The parable of the Prodigal Son (Luke 15: 11-32) is one of the best known and loved parables in the entire New Testament. And why not! It presents a very clear and poignant picture of a wayward child and his return to his father–an event to which all of us, to some degree, can relate.
Paradoxically, its strength is also its weakness; over-familiarity with the broad theme and its cliché-like ease of use belies its profound message and may rob it of a life-transforming impact.
Regarding this message, the parable is more like an allegory. Parables seek to cut through clutter and reveal a simple truth, but one that may require diligence in understanding. (What might that truth be in this parable? Perhaps “welcome back home to the father’s love.”) That’s for you to discover as you work through the story. Allegories, on the other hand, treat all details as important and present an abundance of insights. Whether parable or allegory, there are many rich veins of insight to be quarried.
Most commentaries lean toward focusing on the father’s love, not the younger son’s prodigality or the older son’s self-righteousness. So, read the parable again with a commentary in hand and benefit from what may be the greatest love story even written. Any online search will reveal an almost limitless number of resources. I have two suggestions where to start; the New International Version (NIV) Application Commentary by Darrel L. Bock has sufficient detail to cover the major points of the parable. Matthew Henry’s Commentary is more detailed and adds extraordinary insight into the meaning of the parable for our lives, today. Both the NIV and Matthew Henry commentaries (and over 40 others) may be found on biblegateway.com, my go-to research source.
A further reference such as a commentary on Rembrandt’s painting, Return of the Prodigal Son., interprets the parable from an artist’s point of view and adds new insight and nuance to the story. (See included image.)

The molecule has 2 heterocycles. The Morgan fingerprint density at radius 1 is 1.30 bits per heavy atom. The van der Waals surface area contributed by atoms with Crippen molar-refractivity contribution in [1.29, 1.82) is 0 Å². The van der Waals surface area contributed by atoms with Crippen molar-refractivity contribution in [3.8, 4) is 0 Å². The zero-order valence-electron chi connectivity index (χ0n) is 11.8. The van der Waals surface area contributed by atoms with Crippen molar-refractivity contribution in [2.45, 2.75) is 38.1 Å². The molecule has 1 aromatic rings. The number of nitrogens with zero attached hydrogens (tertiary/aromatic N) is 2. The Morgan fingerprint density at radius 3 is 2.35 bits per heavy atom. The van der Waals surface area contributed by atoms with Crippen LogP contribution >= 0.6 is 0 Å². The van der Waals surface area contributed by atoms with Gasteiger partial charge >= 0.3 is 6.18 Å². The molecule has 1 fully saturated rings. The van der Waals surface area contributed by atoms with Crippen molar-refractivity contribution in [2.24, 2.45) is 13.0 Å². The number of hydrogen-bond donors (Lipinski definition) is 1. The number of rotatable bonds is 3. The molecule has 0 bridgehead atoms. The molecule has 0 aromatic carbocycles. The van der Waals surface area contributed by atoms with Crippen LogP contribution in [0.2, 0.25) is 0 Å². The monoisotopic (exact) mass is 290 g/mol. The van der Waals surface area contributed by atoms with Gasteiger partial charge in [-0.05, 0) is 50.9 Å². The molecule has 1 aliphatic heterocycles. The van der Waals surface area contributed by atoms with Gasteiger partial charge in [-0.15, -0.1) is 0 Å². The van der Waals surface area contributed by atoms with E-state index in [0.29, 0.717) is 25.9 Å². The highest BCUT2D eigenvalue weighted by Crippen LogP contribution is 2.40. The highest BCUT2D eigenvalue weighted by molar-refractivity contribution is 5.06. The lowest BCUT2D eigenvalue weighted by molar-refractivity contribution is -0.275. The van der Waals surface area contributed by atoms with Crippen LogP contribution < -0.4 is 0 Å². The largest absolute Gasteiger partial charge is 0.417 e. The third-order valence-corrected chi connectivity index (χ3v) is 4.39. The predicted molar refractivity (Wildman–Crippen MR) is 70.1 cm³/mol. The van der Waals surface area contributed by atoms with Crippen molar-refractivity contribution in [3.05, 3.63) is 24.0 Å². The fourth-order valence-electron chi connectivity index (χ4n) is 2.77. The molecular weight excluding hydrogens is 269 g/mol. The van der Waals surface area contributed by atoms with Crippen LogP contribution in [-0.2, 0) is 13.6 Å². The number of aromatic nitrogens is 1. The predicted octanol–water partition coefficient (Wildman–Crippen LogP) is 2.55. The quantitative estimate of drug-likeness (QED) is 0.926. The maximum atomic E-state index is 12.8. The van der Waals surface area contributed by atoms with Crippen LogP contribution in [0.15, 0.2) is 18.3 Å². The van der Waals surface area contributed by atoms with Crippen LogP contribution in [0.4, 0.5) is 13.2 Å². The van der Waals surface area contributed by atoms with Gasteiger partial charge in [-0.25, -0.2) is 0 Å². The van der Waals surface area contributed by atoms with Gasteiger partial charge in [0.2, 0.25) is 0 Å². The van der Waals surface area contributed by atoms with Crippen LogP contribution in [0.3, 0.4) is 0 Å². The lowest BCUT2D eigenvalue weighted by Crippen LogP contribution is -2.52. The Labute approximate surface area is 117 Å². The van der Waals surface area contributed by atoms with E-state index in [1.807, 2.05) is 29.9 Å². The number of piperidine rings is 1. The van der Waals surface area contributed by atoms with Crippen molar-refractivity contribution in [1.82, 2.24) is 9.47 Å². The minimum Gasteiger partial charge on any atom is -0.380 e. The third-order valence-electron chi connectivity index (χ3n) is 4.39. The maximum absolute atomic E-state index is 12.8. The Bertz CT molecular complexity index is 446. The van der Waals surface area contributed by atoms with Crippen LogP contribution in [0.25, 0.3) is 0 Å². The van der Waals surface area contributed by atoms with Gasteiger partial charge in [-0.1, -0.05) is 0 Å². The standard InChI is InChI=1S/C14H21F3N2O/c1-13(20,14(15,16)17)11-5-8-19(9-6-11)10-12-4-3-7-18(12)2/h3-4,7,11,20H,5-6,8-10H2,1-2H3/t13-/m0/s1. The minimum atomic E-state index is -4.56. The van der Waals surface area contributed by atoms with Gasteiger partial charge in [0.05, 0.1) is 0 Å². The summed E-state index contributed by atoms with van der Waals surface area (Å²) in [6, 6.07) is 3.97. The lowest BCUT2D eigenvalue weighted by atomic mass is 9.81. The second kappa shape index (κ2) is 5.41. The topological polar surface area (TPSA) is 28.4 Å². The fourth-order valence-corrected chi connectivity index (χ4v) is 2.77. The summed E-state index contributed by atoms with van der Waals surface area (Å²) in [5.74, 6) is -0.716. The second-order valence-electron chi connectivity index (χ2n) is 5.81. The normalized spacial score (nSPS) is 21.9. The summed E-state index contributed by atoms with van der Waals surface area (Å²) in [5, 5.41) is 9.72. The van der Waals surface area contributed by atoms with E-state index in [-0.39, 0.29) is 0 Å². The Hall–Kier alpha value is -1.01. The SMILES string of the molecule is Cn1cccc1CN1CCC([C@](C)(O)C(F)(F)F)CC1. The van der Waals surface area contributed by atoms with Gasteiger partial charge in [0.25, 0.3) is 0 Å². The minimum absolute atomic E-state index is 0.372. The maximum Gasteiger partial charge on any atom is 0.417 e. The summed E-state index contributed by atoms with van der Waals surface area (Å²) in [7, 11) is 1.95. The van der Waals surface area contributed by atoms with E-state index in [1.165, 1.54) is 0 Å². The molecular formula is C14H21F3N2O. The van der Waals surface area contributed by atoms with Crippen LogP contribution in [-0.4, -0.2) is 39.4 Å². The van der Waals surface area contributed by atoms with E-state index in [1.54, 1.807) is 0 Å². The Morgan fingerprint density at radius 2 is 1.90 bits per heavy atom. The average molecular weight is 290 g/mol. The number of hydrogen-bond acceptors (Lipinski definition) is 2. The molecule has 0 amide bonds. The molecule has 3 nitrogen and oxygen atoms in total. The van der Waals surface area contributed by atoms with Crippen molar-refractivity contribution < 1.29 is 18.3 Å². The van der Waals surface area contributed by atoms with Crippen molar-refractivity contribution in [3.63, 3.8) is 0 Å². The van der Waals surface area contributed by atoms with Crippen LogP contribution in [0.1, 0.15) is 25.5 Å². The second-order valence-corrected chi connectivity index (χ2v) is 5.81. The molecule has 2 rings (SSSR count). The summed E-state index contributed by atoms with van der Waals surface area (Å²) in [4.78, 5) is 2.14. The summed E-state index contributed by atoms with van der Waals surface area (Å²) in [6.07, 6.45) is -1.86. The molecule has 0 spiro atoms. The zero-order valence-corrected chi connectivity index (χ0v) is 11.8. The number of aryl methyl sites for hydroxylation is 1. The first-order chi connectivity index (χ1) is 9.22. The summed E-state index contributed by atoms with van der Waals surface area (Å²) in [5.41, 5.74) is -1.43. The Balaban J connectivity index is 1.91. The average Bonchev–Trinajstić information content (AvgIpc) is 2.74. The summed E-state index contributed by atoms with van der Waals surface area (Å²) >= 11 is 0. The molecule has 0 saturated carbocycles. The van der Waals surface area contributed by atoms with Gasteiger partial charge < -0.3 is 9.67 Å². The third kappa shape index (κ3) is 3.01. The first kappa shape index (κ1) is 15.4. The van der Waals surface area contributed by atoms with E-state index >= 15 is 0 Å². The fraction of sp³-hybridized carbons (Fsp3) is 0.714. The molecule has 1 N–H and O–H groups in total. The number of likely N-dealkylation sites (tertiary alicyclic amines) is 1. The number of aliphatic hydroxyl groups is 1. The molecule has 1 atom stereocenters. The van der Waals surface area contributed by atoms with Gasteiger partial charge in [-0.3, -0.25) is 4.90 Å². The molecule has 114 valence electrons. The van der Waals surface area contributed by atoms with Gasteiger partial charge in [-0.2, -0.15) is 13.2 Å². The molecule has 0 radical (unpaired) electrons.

Herni Nouwen’s The Return of the Prodigal Son: A Story of Homecoming weaves together the story with the artwork into a masterpiece of spiritual insight. Nouwen says of the painting that he “came to see it as, somehow, my personal painting, the painting that contained not only the heart of the story that God wants to tell me, but also the heart of the story that I want to tell to God and God’s people. All of the Gospel is there. All of my life is there. All of the lives of my friends is there. The painting has become a mysterious window through which I can step into the Kingdom of God. It is like a huge gate that allows me to move to the other side of existence and look from there back into the odd assortment of people and events that make up my daily life.”
Here are several themes to ponder as you explore the story and the art:
A broken relationship is worse than living a destitute life.
A restored relationship is greater than material wealth.
Spiritual hunger is more extreme than physical starvation, having less food than what pigs eat.
Love ignores what is unsightly and stinks and sees only inner beauty.
A Christ-like love cannot be lost or earned, only accepted.